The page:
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Cutting Off Long Oscar Speeches: In Defense Of The Conductor

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Cutting Off Long Oscar Speeches: In Defense Of The Conductor

Oscars 2012: The 84th Academy Awards

Cutting Off Long Oscar Speeches: In Defense Of The Conductor

Cutting Off Long Oscar Speeches: In Defense Of The Conductor

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  • <iframe src="https://www.npr.org/player/embed/147444285/147448934" width="100%" height="290" frameborder="0" scrolling="no" title="NPR embedded audio player">
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Actress Julia Roberts holds her Oscar for Best Actress for her role in Erin Brokovich at the 73rd Annual Academy Awards on March 25, 2001. Timothy A. Clary/AFP/Getty Images hide caption

toggle caption Timothy A. Clary/AFP/Getty Images

Actress Julia Roberts holds her Oscar for Best Actress for her role in Erin Brokovich at the 73rd Annual Academy Awards on March 25, 2001.

Timothy A. Clary/AFP/Getty Images

That song they play when a winner goes on too long at the Oscars? It has a name.

It's called "Too Long." Okay, not a creative name, but a name. Every conductor has a name for the get-off-the-stage music, and "Too Long" belongs to Bill Ross, who conducted the orchestra at last year's ceremony. And Bill wants you to know, it's not his call to interrupt speakers in what is possibly the best moment of their lives.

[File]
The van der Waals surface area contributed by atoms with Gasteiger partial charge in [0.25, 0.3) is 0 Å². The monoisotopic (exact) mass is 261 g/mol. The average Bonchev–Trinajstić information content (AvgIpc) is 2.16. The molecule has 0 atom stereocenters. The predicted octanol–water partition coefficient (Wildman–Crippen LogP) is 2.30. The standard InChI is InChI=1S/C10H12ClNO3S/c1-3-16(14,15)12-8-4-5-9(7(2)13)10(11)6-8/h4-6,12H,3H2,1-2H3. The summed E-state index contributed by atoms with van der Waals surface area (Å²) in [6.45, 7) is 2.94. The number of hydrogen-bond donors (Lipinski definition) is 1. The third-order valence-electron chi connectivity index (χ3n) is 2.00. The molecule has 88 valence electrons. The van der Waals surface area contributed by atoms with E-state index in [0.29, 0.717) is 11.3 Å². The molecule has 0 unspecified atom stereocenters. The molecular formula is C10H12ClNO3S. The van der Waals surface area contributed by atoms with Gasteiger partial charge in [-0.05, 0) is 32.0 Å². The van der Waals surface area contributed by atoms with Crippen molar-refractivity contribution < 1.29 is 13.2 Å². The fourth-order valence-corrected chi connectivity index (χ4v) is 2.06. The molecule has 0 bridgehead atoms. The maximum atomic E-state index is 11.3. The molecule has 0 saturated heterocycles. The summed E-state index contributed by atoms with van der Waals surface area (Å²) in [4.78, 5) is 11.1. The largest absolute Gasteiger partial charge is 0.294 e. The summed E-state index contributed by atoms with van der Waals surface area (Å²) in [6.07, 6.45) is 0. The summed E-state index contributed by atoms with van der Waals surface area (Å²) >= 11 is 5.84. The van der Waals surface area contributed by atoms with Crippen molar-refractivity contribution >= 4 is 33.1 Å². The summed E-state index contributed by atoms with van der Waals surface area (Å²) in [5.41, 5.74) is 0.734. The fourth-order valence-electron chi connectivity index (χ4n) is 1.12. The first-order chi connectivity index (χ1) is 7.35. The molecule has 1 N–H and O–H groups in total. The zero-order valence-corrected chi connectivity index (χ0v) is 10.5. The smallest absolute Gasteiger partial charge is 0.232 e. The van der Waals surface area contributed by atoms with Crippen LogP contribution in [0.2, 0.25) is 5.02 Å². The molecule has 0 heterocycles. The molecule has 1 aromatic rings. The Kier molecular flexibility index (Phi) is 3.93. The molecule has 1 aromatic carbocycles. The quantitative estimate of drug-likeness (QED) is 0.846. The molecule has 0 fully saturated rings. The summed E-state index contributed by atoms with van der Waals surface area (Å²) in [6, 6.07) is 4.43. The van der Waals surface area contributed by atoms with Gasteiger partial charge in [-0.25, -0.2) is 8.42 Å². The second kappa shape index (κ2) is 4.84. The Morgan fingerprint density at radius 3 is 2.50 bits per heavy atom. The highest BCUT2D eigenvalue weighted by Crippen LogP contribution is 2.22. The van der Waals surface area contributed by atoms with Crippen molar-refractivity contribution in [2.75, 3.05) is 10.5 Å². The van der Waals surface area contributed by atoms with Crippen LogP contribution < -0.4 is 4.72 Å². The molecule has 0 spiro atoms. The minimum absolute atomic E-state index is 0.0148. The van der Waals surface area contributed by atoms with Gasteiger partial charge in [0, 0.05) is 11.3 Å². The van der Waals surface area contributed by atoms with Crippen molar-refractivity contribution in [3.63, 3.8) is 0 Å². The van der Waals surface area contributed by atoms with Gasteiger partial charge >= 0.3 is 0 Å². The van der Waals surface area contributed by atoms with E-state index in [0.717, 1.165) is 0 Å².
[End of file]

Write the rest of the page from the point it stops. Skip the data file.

"It's the director of the show," Ross says. "The producer of the show. When I did the show the first time, that's one of the things my kids asked me about. 'Don't play 'em off, dad. Let 'em stay up there longer!' And I'm thinking, 'oh my.' That's the confusion. People think it's the guy with the baton who's making that call. And I assure you it's not."

And really, music is a pretty polite way to end a speech. Consider how they did it in 1956, when Dorothy Malone won Best Supporting Actress. Says historian Jim Piazza, "She went on for five minutes. And nothing they could do could stop her. And finally Jerry Lewis rushed out and took out his pocket watch and swung it in front of her face. And that was her cutoff."

So Sunday night, when the piano starts noodling and forcing some poor actress or director or sound mixer off the stage, don't blame the conductor. He's just doing his part to help keep the Oscars the short, fast-moving, seven-to-eight-hour ceremony it's meant to be.

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